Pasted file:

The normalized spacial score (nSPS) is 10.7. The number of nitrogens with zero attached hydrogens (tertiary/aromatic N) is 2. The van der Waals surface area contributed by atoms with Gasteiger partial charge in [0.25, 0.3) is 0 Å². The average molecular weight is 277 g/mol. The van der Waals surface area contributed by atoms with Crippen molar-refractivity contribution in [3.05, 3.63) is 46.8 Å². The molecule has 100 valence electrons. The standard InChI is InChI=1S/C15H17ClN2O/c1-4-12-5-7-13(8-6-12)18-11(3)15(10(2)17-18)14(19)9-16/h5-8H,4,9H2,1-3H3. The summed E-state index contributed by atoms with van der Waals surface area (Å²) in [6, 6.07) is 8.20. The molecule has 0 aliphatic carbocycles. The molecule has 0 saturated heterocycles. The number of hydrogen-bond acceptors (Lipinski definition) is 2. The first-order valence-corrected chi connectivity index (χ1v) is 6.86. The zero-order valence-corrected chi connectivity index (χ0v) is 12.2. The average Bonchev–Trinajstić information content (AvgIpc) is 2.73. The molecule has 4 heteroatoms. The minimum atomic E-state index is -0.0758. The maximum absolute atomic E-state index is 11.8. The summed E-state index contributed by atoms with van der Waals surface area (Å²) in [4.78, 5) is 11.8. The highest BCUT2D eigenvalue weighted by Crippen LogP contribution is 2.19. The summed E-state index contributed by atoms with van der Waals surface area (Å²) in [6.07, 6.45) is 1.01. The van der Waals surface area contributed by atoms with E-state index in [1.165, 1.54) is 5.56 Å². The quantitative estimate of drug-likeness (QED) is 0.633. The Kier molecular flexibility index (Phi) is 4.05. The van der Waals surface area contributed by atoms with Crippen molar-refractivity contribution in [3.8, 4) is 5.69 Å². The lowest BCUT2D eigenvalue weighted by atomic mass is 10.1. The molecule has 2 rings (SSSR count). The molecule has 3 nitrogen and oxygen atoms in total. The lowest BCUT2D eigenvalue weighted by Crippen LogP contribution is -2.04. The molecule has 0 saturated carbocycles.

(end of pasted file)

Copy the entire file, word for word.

The normalized spacial score (nSPS) is 10.7. The number of nitrogens with zero attached hydrogens (tertiary/aromatic N) is 2. The van der Waals surface area contributed by atoms with Gasteiger partial charge in [0.25, 0.3) is 0 Å². The average molecular weight is 277 g/mol. The van der Waals surface area contributed by atoms with Crippen molar-refractivity contribution in [3.05, 3.63) is 46.8 Å². The molecule has 100 valence electrons. The standard InChI is InChI=1S/C15H17ClN2O/c1-4-12-5-7-13(8-6-12)18-11(3)15(10(2)17-18)14(19)9-16/h5-8H,4,9H2,1-3H3. The summed E-state index contributed by atoms with van der Waals surface area (Å²) in [6, 6.07) is 8.20. The molecule has 0 aliphatic carbocycles. The molecule has 0 saturated heterocycles. The number of hydrogen-bond acceptors (Lipinski definition) is 2. The first-order valence-corrected chi connectivity index (χ1v) is 6.86. The zero-order valence-corrected chi connectivity index (χ0v) is 12.2. The average Bonchev–Trinajstić information content (AvgIpc) is 2.73. The molecule has 4 heteroatoms. The minimum atomic E-state index is -0.0758. The maximum absolute atomic E-state index is 11.8. The summed E-state index contributed by atoms with van der Waals surface area (Å²) in [4.78, 5) is 11.8. The highest BCUT2D eigenvalue weighted by Crippen LogP contribution is 2.19. The summed E-state index contributed by atoms with van der Waals surface area (Å²) in [6.07, 6.45) is 1.01. The van der Waals surface area contributed by atoms with E-state index in [1.165, 1.54) is 5.56 Å². The quantitative estimate of drug-likeness (QED) is 0.633. The Kier molecular flexibility index (Phi) is 4.05. The van der Waals surface area contributed by atoms with Crippen molar-refractivity contribution in [3.8, 4) is 5.69 Å². The lowest BCUT2D eigenvalue weighted by atomic mass is 10.1. The molecule has 2 rings (SSSR count). The molecule has 3 nitrogen and oxygen atoms in total. The lowest BCUT2D eigenvalue weighted by Crippen LogP contribution is -2.04. The molecule has 0 saturated carbocycles.